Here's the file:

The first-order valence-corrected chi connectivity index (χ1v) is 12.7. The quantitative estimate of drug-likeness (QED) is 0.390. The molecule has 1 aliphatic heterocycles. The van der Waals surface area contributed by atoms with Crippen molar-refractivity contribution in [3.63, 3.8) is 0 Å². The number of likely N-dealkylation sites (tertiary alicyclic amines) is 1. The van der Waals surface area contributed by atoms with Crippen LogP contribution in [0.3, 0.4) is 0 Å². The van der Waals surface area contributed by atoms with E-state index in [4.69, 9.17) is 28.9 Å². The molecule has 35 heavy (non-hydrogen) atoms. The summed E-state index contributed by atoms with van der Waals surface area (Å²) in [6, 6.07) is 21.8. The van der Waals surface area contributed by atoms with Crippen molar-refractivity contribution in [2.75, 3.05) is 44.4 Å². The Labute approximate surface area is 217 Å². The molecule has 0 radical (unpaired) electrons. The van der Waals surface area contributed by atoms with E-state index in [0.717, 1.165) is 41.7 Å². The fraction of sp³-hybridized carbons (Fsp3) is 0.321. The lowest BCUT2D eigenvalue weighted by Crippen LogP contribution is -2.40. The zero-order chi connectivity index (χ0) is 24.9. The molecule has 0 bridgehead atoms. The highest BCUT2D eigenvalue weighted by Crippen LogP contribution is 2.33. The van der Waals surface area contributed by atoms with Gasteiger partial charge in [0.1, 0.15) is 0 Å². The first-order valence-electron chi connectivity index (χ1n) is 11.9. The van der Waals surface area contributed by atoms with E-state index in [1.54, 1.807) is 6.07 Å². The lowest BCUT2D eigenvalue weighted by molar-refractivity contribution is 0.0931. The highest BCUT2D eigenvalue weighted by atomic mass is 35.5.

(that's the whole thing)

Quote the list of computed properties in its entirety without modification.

The first-order valence-corrected chi connectivity index (χ1v) is 12.7. The quantitative estimate of drug-likeness (QED) is 0.390. The molecule has 1 aliphatic heterocycles. The van der Waals surface area contributed by atoms with Crippen molar-refractivity contribution in [3.63, 3.8) is 0 Å². The number of likely N-dealkylation sites (tertiary alicyclic amines) is 1. The van der Waals surface area contributed by atoms with Crippen LogP contribution in [0.3, 0.4) is 0 Å². The van der Waals surface area contributed by atoms with E-state index in [4.69, 9.17) is 28.9 Å². The molecule has 35 heavy (non-hydrogen) atoms. The summed E-state index contributed by atoms with van der Waals surface area (Å²) in [6, 6.07) is 21.8. The van der Waals surface area contributed by atoms with Crippen molar-refractivity contribution in [2.75, 3.05) is 44.4 Å². The Labute approximate surface area is 217 Å². The molecule has 0 radical (unpaired) electrons. The van der Waals surface area contributed by atoms with E-state index in [0.717, 1.165) is 41.7 Å². The fraction of sp³-hybridized carbons (Fsp3) is 0.321. The lowest BCUT2D eigenvalue weighted by Crippen LogP contribution is -2.40. The zero-order chi connectivity index (χ0) is 24.9. The molecule has 0 bridgehead atoms. The highest BCUT2D eigenvalue weighted by Crippen LogP contribution is 2.33. The van der Waals surface area contributed by atoms with Gasteiger partial charge in [0.1, 0.15) is 0 Å². The first-order valence-electron chi connectivity index (χ1n) is 11.9. The van der Waals surface area contributed by atoms with E-state index in [1.54, 1.807) is 6.07 Å². The lowest BCUT2D eigenvalue weighted by molar-refractivity contribution is 0.0931. The highest BCUT2D eigenvalue weighted by atomic mass is 35.5.